January 21, 2013 / 2:57 PM / 7 years ago

NATO Patriot missiles arrive in Turkey to counter Syria risks

ISKENDERUN, Turkey (Reuters) - The first of six NATO Patriot missile batteries intended to protect Turkey from a potential Syrian attack arrived by ship from Germany on Monday, drawing a small but noisy protest from nationalist and leftist demonstrators.

Dozens of camouflaged German military vehicles carrying the batteries disembarked at the Mediterranean port of Iskenderun. About 150 Turkish Communist Party supporters fired pink smoke grenades and burned an American flag at a port entrance.

Germany, the Netherlands and the United States are each sending two Patriot missile batteries and up to 400 troops to Turkey after Ankara asked for NATO’s help to bolster security along its 900-km (560-mile) border with Syria.

Damascus has called the move “provocative”, in part because Turkey’s missile request could be seen as a first step toward implementing a no-fly zone over Syrian airspace.

The frontier has become a flashpoint in the 22-month insurgency against President Bashar al-Assad, with Syrian government shells frequently landing inside Turkish territory, drawing a response in kind from Ankara’s military.

“This mission is purely defensive,” said Polish Army Lieutenant Colonel Dariusz Kacperczyk, NATO spokesman for the Patriot deployment. “It is to deter any possible threat coming from missiles to the Turkish population and territory.”

The batteries will be fully operational by the beginning of February and will protect more than 3.5 million people living in the region, he said.

Turkey has been one of Assad’s fiercest critics, leading calls for international intervention and providing shelter for more than 150,000 Syrian refugees. Despite wariness over a possibly more complex Turkish involvement in the conflict, there has only been small-scale opposition to the NATO deployment.

German military vehicles carrying equipment for NATO patriot defence missiles disembark at Turkey's Mediterranean port of Iskenderun in Hatay province January 21, 2013. REUTERS/Umit Bektas

“Yankee go home!”, “Murderer America, get out of the Middle East!”, chanted a crowd of nationalists, some waving Turkish flags, at a later protest in the centre of Iskenderun.

“Iskenderun port will become NATO’s grave”, said a placard held by one in the hundreds-strong crowd. Riot police, backed by armored water cannon vehicles, looked on from a distance.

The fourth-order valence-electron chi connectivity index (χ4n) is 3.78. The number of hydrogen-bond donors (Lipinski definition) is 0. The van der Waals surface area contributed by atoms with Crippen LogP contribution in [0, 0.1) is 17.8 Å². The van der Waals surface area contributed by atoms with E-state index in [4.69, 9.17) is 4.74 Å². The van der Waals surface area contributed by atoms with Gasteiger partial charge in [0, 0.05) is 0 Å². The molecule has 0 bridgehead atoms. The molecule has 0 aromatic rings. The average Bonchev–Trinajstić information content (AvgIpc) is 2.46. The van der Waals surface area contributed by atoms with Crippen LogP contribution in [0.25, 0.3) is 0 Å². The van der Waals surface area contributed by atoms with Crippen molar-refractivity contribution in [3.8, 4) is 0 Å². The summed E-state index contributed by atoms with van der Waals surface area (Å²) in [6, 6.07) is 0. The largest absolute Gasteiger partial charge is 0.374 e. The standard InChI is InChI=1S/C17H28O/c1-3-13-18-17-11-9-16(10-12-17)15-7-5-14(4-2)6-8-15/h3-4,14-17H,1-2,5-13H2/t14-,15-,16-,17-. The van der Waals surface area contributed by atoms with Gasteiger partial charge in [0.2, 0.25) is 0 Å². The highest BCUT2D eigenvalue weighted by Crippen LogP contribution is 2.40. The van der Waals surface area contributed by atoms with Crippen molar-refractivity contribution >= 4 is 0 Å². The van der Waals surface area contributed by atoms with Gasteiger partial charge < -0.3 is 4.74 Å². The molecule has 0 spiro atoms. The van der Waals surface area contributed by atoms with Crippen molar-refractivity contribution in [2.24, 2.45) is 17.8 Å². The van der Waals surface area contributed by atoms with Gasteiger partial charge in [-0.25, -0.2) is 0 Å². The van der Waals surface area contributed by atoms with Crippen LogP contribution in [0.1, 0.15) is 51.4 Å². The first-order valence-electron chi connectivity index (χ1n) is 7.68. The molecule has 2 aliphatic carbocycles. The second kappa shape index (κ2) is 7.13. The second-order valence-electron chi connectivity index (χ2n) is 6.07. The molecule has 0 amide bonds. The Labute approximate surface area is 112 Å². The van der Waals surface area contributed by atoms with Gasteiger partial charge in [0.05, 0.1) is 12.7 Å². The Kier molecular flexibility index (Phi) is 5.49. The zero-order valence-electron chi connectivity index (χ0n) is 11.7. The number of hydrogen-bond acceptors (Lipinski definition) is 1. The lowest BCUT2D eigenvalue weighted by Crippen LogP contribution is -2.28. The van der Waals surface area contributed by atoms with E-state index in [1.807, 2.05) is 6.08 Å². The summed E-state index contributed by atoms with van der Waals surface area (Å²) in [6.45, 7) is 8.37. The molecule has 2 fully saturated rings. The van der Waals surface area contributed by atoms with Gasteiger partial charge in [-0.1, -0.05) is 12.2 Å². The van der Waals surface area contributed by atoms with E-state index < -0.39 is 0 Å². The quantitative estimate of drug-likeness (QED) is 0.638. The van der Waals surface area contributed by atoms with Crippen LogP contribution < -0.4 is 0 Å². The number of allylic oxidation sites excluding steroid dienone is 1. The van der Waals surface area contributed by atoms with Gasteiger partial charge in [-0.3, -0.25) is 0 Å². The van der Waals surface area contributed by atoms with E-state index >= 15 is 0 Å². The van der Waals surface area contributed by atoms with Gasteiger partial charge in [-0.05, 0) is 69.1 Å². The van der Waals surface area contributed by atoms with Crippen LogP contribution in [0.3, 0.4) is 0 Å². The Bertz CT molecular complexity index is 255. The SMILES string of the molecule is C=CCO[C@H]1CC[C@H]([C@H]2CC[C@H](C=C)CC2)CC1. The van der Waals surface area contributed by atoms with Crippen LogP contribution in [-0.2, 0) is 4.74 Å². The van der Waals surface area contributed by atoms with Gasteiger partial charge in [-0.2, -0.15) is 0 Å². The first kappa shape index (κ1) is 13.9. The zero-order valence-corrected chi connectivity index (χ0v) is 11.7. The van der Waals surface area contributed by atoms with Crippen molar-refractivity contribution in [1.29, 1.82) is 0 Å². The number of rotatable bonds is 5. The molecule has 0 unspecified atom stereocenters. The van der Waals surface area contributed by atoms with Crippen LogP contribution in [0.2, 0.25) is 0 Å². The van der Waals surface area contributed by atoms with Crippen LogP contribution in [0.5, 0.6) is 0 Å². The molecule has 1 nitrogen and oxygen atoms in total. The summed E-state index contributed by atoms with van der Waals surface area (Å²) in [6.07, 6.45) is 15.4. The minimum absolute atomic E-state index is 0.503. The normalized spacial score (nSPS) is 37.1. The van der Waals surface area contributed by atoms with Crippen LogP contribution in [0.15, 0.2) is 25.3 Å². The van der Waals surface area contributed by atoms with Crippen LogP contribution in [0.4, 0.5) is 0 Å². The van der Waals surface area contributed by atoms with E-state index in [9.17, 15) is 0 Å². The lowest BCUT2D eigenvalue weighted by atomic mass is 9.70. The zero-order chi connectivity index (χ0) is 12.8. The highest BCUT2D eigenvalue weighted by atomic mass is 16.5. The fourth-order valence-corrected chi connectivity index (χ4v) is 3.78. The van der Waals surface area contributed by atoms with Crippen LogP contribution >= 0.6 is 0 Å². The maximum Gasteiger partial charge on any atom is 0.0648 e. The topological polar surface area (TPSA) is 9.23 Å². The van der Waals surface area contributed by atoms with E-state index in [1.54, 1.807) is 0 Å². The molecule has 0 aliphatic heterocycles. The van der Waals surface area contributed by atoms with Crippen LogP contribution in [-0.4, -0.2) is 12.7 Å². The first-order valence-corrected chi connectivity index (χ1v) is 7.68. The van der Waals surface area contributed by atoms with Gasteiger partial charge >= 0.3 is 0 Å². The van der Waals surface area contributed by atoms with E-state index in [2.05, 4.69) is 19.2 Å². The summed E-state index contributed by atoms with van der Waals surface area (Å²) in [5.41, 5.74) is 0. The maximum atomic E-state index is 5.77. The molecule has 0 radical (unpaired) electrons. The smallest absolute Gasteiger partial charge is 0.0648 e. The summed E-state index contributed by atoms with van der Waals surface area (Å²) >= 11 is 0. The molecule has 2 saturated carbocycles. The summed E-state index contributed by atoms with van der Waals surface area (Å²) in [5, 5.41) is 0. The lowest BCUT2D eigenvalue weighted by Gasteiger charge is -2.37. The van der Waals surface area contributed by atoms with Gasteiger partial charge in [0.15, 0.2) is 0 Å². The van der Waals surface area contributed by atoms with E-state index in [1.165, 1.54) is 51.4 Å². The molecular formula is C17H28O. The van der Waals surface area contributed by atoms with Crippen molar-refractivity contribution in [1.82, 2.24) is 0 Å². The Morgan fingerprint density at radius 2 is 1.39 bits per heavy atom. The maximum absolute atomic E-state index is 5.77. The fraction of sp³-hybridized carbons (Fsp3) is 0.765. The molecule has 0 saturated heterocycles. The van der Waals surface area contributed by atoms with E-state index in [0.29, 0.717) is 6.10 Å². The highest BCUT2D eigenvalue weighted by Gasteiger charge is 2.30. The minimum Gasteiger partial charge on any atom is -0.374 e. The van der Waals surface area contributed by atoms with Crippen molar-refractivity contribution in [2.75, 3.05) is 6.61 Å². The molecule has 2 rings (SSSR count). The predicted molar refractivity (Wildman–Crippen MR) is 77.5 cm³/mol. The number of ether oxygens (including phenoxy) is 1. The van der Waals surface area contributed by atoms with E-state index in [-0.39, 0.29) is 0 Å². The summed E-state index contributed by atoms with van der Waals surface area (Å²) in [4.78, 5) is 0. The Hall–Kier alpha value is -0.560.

Iran and Russia, which have supported Syria throughout the uprising, have criticized NATO’s decision, saying the Patriot deployment would intensify a conflict that most foreign governments have been reluctant to get sucked into.

Turkey and NATO have strongly denied the Patriot missiles are a precursor to a no-fly zone that Syrian rebels have been requesting to help them hold territory against a government with overwhelming firepower from the air.

Tensions have increased in recent weeks after NATO said it had detected launches of short-range ballistic missiles inside Syria, several of which have landed close to the Turkish border. Turkey has scrambled war planes along the frontier, fanning fears the war could spread and further destabilize the region.

The German Patriot batteries, whose deployment was approved by NATO in early December at Turkey’s request, will travel by road convoy from Iskenderun to be deployed around the city of Kahramanmaras, some 100 km (62 miles) from the Syrian border.

The Dutch missiles, which are expected to arrive by ship in Iskenderun on Tuesday, will be stationed further to the west outside the city of Adana, about 120 km from Syria.

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The U.S. missile batteries are expected to arrive later this month and will be deployed further to the east in Gaziantep, which is about 60 km from the frontier.

Advance troops as well as equipment from all three NATO countries had already begun arriving by air in preparation but Monday’s delivery marks the first of the actual missile batteries to arrive on Turkish soil.

Writing by Jonathon Burch and Daren Butler; Editing by Louise Ireland and Nick Tattersall

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